To Albany Hancock 25 December 1
Down Farnborough Kent
My dear Sir
You will probably remember that you called my attention to the following facts, that Verruca (=Clisia &c)2 (1st) has the power of excavating a slight depression for itself; but that (2d) epidermis on a shell quite stops this process; & (3d) that under its middle there is sometimes a hollow sometimes with chalky matter. I have just been at work on the genus & find these three facts occurring in three different species from different quarters of the world. My object in writing is to ask you to look to one point in your collection; but first I will mention what results, I have come to: I began with a very strong leaning to the view, which you advocate, that the excavation must be due to mechanical agency, but unwillingly I have been driven to hypothetical chemical action. My grounds of belief are as follows, & I should be grateful for your opinion,—viz;—
(1) I can discover no sort of boring contrivance on margin of shell or on under side of basal membrane: & there is no difference in appearance in these parts, when an individual has bored and has not in the least bored: I have examined the single shell, & cleaned with potash, & after acid, with all powers.
(2d) Either the shell or basal membrane must, on mechanical theory, be the wearing agent; & certainly, as far as the central hollow, it must be the basal membrane: but the basal membrane is united to the shell & animals body by (besides corium & epidermis) only by a circle of fibres which Prof. Quekett,3 after most careful testing says are only ligament: hence I think it impossible that the basal membrane can be moved, (at least near the circumference, where the animals cirri cannot reach) or again that the shell can be moved, if we look at the basal membrane as the fixed point.—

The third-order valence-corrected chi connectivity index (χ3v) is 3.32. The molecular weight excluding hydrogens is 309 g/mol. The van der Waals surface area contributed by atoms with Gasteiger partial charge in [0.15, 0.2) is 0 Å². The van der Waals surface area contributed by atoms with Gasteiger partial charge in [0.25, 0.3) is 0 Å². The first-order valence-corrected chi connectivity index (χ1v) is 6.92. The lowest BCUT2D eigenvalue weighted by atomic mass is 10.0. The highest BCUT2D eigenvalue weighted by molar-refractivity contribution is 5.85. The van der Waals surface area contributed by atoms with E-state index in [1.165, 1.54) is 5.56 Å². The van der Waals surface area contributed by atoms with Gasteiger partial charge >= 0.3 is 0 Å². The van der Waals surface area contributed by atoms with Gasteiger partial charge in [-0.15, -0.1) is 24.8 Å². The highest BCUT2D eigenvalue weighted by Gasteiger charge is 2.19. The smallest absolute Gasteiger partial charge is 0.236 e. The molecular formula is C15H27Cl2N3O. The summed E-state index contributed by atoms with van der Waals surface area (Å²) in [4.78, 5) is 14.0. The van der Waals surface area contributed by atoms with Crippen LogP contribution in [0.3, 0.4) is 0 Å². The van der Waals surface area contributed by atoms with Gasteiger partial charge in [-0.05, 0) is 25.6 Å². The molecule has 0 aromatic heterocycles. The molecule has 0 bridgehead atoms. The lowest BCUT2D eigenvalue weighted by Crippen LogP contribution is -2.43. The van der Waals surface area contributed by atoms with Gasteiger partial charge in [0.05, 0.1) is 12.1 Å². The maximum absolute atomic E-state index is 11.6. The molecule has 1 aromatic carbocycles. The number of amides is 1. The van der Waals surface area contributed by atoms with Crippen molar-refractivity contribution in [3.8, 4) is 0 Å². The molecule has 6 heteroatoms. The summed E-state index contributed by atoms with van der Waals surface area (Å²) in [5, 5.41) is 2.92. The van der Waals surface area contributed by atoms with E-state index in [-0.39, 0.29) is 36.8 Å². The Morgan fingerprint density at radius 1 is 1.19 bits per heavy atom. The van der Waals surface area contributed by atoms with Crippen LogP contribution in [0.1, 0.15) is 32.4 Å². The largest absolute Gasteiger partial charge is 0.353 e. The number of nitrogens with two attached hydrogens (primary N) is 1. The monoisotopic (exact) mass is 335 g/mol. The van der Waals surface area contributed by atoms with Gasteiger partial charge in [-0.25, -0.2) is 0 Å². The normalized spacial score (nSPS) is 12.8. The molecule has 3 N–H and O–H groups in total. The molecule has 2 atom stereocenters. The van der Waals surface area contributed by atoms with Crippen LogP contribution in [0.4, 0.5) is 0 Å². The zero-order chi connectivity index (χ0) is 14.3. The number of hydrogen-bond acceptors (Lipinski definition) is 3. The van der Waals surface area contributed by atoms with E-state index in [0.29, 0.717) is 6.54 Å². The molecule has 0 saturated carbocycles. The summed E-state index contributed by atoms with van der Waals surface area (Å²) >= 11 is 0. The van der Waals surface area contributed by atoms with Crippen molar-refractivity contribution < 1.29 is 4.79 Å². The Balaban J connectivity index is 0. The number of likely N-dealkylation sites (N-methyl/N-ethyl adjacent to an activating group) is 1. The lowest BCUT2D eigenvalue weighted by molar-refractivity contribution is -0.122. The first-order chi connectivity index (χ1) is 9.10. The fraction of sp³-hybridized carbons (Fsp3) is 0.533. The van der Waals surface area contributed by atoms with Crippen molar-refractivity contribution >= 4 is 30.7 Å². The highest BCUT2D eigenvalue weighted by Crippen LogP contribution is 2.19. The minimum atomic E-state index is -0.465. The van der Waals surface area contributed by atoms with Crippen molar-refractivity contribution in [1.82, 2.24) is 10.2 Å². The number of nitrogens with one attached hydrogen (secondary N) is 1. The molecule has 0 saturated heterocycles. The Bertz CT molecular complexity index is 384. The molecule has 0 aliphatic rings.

(3d) When a central hollow has been formed, the basal membrane (in this case generally brittle & cracked) is loose over this middle part, but was once certainly attached, as I have found the prehensile larval antennæ in the middle, surrounded by the ordinary cirripedial cement, which certainly would require considerable mechanical power to separate from any object of attachment, & yet there is nothing whatever over this central portion of the basis, but the open sack: dissolution of the shell, on the other hand, to which the cement was attached, would perfectly explain the appearance.
4th As you state the epidermis of shells quite prevents the wearing, except where abraded or cracked: & I further find the epidermis of Bal. lævis (of which I send a valve not to be returned) is equally protective, now this membrane is so weak, that I cannot believe it could resist mechanical wear & tear, sufficient to wear into solid shell: so again Laminaria, (when not uneven, & so slightly ploughed up, like cracked epidermis) though not hard, is not at all excavated: again I have specimens on two pieces of slate rocks (one rather soft) which contained no calcareous matter, & were not in the least, affected; whereas a third specimen of hard marble was excavated.4
(5) The cement-ducts might pour out an acid over any part of the basis; but that they do so is a mere hypothesis: in Lepas fascicularis they must, I think, secrete some gas, [reverse question mark]carbonic acid gas? I should have remarked that owing to the generally reticulated state of the cement round the central hollow, lime dissolved under the central hollow might easily escape.—
This is the state of the case, as far as I can make it out: will you forgive the length of this letter, & tell me what you think?5 And further will you see whether you have specimens of Verruca attached to any softish rocks or substances, without calcareous matter, & look & see if they act on them?6
In two weeks’ time, I shall positively at last, after a quite ridiculous lapse of time look at your Alcippe, which I have never done yet!7 Have you anything new (or any fresh specimens to spare) on this most curious genus? I shd be pleased to hear that time or inclination had led you to look at what I have said on the sexes of Ibla & Scalpellum, about which I remember once writing to you; & which facts appear to me curious.—8
Again I beg forgiveness for the length of this letter & remain. My dear Sir | Your’s very faithfully | Charles Darwin A. Hancock Esq
I do not think my wretched, school-boy M.S. on the outlandish Mollusca9 has been returned? Has it??
Discusses capacity of some cirripedes to bore into rock.
Mentions Alcippe specimens borrowed from AH.
Relation of sexes in Ibla and Scalpellum.
Please cite as
Darwin Correspondence Project, “Letter no. 1495,” accessed on 14 February 2016, http://www.darwinproject.ac.uk/DCP-LETT-1495